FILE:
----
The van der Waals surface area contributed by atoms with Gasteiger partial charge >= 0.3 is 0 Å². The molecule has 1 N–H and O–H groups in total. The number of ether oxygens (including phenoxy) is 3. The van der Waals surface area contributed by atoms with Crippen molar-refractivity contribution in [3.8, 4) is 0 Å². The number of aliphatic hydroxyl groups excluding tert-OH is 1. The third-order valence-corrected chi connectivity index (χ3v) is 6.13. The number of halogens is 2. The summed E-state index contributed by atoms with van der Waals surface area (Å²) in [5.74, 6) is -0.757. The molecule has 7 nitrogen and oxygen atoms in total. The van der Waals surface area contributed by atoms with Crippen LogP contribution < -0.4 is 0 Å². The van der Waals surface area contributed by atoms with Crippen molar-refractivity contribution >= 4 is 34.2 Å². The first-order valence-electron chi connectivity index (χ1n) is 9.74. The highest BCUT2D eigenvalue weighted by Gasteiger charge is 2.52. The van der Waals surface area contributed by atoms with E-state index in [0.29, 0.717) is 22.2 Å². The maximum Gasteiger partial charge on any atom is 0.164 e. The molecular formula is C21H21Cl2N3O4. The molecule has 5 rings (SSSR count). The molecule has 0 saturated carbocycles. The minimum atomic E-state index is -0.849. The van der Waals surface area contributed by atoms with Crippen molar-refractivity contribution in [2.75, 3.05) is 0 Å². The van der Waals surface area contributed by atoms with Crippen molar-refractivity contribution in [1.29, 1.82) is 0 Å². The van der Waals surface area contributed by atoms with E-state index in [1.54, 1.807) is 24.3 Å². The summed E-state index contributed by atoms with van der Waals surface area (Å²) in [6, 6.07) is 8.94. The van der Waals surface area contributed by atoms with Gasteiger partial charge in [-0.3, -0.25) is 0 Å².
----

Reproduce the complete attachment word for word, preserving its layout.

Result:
The van der Waals surface area contributed by atoms with Gasteiger partial charge >= 0.3 is 0 Å². The molecule has 1 N–H and O–H groups in total. The number of ether oxygens (including phenoxy) is 3. The van der Waals surface area contributed by atoms with Crippen molar-refractivity contribution in [3.8, 4) is 0 Å². The number of aliphatic hydroxyl groups excluding tert-OH is 1. The third-order valence-corrected chi connectivity index (χ3v) is 6.13. The number of halogens is 2. The summed E-state index contributed by atoms with van der Waals surface area (Å²) in [5.74, 6) is -0.757. The molecule has 7 nitrogen and oxygen atoms in total. The van der Waals surface area contributed by atoms with Crippen LogP contribution < -0.4 is 0 Å². The van der Waals surface area contributed by atoms with Crippen molar-refractivity contribution >= 4 is 34.2 Å². The first-order valence-electron chi connectivity index (χ1n) is 9.74. The highest BCUT2D eigenvalue weighted by Gasteiger charge is 2.52. The van der Waals surface area contributed by atoms with E-state index in [0.29, 0.717) is 22.2 Å². The maximum Gasteiger partial charge on any atom is 0.164 e. The molecular formula is C21H21Cl2N3O4. The molecule has 5 rings (SSSR count). The molecule has 0 saturated carbocycles. The minimum atomic E-state index is -0.849. The van der Waals surface area contributed by atoms with Crippen molar-refractivity contribution in [2.75, 3.05) is 0 Å². The van der Waals surface area contributed by atoms with Crippen molar-refractivity contribution in [1.29, 1.82) is 0 Å². The van der Waals surface area contributed by atoms with E-state index in [1.54, 1.807) is 24.3 Å². The summed E-state index contributed by atoms with van der Waals surface area (Å²) in [6, 6.07) is 8.94. The van der Waals surface area contributed by atoms with Gasteiger partial charge in [-0.3, -0.25) is 0 Å².